CDC releases preventative guidelines for Halloween


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Farah Javed, Managing Editor

With the end of October approaching, New Yorkers are gearing up for Halloween and in order to make sure the spooks and scares come from movies and not from the coronavirus, the Center for Disease Control and Prevention released guidelines the public should follow.

Halloween festivities commonly lead to crowded streets of people in a wide array of costumes. Doorbells ring, candy is handed to trick-or-treaters and screams of delight fill the air. For others, Halloween is the time to get their adrenaline pumping at haunted houses or fright fests. With the pandemic, however, New York’s Halloween will look different this year.

Trick-or-treating, visiting haunted houses, attending parties and going on hayrides have all been deemed as high risk activities. There are ways, however, to make a few of these activities safer.

First, a simple costume mask is not sufficient enough to prevent the spread of the virus. If the costume mask has “two or more layers of breathable fabric covering the nose and mouth, without gaps around the face,” then it’s acceptable, according to the CDC. Otherwise, the CDC does not recommend wearing a mask under the costume mask. Instead, approved masks should be incorporated into Halloween costumes. For instance, people can switch out skeleton makeup for a skeleton mask to look like Tim Burton’s Jack Skellington.

While walking the streets, trick-or-treaters of all ages must remember to adhere to social distancing guidelines. The same can be said for those handing out candy.

“We certainly don’t want people to be opening the door and saying hello to everybody,” Dennis Clements, director of the Duke Global Health Institute, said. “You’d be introducing into a close space whatever people are breathing out,” he added.

The CDC recommends people take candy and place it in Ziploc bags or other small, plastic bags. By doing this, contact is minimized, and trick-or-treaters can choose bags based on their allergies.

Second, while haunted houses are not considered to be safe during the pandemic, haunted forests are. Instead of confined quarters with scary actors popping out, the same setting is moved to a larger scale of an open forest.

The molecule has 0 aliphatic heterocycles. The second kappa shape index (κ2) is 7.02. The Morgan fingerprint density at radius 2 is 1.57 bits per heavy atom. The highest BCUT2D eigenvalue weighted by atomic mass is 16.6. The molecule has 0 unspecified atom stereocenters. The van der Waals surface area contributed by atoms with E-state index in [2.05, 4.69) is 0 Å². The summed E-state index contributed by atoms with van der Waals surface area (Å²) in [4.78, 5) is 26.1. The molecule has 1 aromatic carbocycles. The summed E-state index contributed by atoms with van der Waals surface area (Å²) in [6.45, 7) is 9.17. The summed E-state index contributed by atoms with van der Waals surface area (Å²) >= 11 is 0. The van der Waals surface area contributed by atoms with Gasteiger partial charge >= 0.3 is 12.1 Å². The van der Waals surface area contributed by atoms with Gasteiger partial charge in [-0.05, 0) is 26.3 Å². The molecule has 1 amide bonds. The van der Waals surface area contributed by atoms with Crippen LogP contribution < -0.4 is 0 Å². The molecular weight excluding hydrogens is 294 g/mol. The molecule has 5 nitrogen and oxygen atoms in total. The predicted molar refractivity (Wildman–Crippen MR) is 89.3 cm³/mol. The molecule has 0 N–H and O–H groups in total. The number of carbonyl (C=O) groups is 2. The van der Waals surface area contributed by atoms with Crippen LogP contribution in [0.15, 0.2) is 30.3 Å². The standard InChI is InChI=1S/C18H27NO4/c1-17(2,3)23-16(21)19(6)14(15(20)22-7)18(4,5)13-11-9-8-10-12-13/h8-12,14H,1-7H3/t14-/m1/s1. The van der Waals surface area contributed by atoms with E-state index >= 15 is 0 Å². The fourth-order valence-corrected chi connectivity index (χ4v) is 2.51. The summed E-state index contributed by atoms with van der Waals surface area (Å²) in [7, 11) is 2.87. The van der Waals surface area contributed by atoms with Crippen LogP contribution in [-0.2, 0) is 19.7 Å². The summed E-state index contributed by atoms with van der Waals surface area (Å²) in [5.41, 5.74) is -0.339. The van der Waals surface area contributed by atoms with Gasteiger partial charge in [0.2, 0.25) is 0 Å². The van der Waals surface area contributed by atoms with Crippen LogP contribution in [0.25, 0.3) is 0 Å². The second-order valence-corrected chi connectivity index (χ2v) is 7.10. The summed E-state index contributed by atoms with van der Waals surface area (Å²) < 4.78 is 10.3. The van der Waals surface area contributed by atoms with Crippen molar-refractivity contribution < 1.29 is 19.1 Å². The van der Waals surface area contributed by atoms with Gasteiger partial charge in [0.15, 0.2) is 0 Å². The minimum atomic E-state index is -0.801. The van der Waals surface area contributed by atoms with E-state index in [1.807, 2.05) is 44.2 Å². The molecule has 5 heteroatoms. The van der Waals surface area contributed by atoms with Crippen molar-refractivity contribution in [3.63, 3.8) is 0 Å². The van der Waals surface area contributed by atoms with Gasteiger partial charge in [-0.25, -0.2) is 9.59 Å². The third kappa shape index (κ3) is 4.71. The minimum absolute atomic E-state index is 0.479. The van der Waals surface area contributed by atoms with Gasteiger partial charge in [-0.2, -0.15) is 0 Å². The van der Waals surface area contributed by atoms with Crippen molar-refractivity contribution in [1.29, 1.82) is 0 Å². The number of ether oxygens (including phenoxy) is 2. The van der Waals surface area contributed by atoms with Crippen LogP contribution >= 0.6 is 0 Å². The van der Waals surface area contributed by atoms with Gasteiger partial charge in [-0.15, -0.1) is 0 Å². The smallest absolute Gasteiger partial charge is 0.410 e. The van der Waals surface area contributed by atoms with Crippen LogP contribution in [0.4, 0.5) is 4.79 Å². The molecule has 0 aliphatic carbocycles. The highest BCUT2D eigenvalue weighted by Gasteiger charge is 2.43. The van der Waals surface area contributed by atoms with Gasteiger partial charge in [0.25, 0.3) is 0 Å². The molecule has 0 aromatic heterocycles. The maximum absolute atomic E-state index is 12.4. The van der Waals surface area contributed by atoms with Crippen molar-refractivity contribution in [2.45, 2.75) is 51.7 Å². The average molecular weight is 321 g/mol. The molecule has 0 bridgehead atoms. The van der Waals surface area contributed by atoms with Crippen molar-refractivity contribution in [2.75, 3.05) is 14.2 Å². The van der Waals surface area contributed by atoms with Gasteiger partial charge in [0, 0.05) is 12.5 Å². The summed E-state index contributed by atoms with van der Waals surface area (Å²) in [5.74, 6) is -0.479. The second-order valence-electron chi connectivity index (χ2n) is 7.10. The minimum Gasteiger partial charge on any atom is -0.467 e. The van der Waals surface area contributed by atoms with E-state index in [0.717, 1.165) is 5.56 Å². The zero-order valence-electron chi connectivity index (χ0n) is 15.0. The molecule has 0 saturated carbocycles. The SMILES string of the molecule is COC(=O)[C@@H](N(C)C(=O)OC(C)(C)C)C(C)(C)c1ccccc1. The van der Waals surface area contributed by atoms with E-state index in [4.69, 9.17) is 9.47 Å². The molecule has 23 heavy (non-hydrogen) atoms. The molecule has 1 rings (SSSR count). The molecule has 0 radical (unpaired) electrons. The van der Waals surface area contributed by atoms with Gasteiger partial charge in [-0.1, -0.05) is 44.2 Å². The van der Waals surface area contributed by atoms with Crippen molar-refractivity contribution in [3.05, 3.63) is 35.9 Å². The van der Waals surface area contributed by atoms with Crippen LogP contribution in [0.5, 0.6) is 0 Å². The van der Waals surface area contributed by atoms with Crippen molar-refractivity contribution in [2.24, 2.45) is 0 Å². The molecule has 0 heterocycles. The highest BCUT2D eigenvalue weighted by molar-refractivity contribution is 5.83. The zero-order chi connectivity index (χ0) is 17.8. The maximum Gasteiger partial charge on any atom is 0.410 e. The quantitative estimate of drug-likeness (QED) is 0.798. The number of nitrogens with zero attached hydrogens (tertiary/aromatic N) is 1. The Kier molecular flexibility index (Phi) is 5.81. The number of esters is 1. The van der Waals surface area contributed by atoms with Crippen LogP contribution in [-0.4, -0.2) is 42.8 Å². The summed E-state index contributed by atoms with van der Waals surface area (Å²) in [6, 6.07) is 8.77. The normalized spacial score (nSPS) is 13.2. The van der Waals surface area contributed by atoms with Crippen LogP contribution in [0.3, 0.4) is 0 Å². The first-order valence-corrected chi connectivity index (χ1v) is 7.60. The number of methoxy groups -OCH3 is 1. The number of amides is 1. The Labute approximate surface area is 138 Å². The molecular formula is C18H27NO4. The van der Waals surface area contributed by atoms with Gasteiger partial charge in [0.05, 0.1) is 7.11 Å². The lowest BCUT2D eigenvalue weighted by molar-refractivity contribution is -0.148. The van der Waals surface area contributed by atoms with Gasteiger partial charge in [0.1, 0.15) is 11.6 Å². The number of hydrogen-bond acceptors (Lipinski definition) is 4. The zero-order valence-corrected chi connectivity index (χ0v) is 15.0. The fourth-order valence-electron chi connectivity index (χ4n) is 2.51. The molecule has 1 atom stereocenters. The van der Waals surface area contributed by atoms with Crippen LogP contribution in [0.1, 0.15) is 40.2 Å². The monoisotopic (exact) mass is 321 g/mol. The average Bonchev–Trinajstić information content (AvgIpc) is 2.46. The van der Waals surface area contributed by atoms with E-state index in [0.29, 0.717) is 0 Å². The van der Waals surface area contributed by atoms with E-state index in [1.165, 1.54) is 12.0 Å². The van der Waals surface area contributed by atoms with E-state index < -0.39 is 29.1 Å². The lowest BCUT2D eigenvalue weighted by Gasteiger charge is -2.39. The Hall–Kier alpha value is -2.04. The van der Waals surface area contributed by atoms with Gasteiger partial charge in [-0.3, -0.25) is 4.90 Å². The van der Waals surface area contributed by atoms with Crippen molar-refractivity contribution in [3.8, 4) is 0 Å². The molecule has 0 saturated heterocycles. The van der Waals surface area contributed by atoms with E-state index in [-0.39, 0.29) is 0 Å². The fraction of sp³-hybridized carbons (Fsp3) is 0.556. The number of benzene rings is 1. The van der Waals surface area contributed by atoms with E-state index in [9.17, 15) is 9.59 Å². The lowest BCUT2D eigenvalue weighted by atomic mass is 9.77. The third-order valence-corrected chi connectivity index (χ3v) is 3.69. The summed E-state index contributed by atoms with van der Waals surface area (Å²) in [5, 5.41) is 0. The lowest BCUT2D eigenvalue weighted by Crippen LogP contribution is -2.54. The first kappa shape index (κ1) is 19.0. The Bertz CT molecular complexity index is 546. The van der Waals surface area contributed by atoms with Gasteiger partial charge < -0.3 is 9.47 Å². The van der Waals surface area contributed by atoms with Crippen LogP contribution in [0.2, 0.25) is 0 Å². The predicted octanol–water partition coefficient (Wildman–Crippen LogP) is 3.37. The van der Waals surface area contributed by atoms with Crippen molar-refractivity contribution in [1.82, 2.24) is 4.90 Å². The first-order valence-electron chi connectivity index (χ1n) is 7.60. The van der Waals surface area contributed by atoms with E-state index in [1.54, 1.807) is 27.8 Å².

Regardless of the change in scenery, a forest can be just as terrifying and thrilling as a haunted house. Hence, the CDC advised that the route should be one way and masks and social distancing measures should be incorporated.

Haunted forests, however, are not completely safe. Anything meant to scare surely will illicit screams. Scientists have found that the coronavirus is spread through droplets, including those that come out while talking, let alone screaming. For these frightening festivities, “If screaming will likely occur, greater distancing is advised,” the CDC said.

By following these guidelines and continuously washing hands or using hand sanitizer, those two high risk activities become moderately risky. For those looking to be very cautious, the CDC also listed lower risk activities.

Carving pumpkins is a traditional Halloween pastime that is both fun and requires little social interaction. Another activity is holding a scavenger hunt among people who live in the same home. It can be Halloween themed and, similar to Easter, be a hunt for candy that keeps children entertained as well.

With platforms like Zoom, Google Hangouts or even just Facetime, friends and families can

virtually have Halloween costume contests or have a movie marathon. Whether it be nostalgic movies like Twitches or scarier ones like The Babadook, people can have Halloween fun while keeping themselves safe from being exposed to the coronavirus.